Word of the Day: Each day, your Echo can teach your child a new word, along with its definition, etymology, and examples of how it would be used in a sentence. Quiz them them later, to ensure they retain the information. Collect them all and use them as a vocabulary test at the end of the week!
1-2-3 Math: Gamify your kids’ learning with different levels of math questions that keep a running tally of points. This skill skews a bit young, but there are three levels of difficulty.
Guess the Animal: This is more for grade-school kids, but it’s a fun 20-questions-style game that offers factual clues about an animal until they can guess what it is.
The Magic Door: This is more entertainment than learning, but it will keep your kids engaged with fun stories that involve solving riddles and answering questions to complete the tale.
Curiosity: As the name suggests, this skill can provide a stream of fun facts and knowledge about various subjects when your kids get bored with the usual lesson plan.
Learn by watching TV
Your streaming subscription is good for watching more than just Tiger King and Frozen 2. Netflix and Disney+ both have an array of educational shows to choose from. Younger kids will enjoy the full seasons of kids’ learning shows such as Octonauts and Word Party, as well as the documentary series Our Planet. Even more educational bounty can be found on Disney+. Disney owns National Geographic, so you’ll find a full slate of informative documentary shows and series, as well as Disney’s own excellent Disneynature movies. Just this month they added Dolphin Reef, which follows a young Pacific bottlenose dolphin named Echo (no relation to the Amazon speaker), and Elephant, which shows the dangerous journey elephant herds undertake to find water.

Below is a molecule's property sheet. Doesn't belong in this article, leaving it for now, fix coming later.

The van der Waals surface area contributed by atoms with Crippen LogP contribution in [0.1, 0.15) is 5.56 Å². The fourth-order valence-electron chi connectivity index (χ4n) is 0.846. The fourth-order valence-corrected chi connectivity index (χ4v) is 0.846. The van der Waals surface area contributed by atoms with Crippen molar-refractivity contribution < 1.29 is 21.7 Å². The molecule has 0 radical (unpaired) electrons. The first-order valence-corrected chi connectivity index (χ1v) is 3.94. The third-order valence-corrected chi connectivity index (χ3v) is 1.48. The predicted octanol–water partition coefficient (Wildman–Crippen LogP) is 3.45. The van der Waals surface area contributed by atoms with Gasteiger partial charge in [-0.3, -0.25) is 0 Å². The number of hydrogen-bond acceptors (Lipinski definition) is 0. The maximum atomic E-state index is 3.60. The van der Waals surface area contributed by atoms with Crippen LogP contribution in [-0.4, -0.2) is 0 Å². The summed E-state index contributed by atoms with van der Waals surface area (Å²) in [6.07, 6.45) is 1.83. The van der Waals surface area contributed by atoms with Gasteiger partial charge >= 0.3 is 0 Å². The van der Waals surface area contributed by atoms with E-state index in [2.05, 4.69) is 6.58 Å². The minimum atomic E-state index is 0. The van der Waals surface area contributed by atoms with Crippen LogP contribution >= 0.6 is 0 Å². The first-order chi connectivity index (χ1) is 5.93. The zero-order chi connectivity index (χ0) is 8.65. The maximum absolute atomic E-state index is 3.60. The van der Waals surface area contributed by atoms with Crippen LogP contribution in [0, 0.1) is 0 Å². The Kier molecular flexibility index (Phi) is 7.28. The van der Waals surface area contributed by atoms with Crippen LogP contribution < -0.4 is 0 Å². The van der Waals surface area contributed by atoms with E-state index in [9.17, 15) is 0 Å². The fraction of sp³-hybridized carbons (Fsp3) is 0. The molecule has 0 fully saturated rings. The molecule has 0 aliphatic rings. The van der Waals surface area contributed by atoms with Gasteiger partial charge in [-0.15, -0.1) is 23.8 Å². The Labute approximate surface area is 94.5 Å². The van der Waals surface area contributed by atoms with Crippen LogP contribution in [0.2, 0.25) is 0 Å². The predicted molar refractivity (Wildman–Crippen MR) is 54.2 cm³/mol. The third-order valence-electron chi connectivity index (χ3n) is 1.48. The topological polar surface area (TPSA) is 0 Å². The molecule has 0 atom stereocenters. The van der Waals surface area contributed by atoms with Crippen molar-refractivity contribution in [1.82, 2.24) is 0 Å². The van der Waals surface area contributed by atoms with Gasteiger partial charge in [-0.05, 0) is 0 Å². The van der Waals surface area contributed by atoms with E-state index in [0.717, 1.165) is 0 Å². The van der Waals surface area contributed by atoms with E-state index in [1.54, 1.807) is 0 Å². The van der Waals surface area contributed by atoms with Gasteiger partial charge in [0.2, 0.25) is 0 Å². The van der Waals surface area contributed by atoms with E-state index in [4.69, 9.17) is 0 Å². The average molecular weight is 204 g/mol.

If you’re watching Disney+ on a Roku device, you’ll find tons of free videos on Roku Channel, including channels devoted to birds, plants, and sea life. There’s a hit-or-miss aspect to it, but if you consume all your Netflix and Disney+ options, Roku Channel is good source of extra material.
Shut down the internet
In a perfect world, your kids would listen closely and do whatever you tell them to do—or not do. You know that’s not going to happen in the real world. So, instead of wrestling devices from their hands, all you need to do is shut down the internet to their device. If you’re using the router supplied by your ISP (AT&T, Cox, Comcast, etc.), you can download the appropriate app (AT&T’s Smart Home Manager, for instance) and temporarily block a device from reaching the internet.
If you’re using a router you purchased, most manufacturers provide similar tools for their customers. If you own an Eero router, you can even ask Alexa to pause a child’s access based on their individual profile, so the entire family isn’t blocked.
This is a stressful time for everyone, and there will be good days and bad ones. But you needn’t keep your home-schooling as serious as a day at actual school. A pile of papers and a red pen will get old real quick. Instead, embrace the technology you have, and you and your kids can have make the most of learning at home.
They might even learn something they wouldn’t have in the classroom.
Michael Simon has been covering Apple since the iPod was the iWalk. His obsession with technology goes back to his first PC—the IBM Thinkpad with the lift-up keyboard for swapping out the drive. He's still waiting for that to come back in style tbh.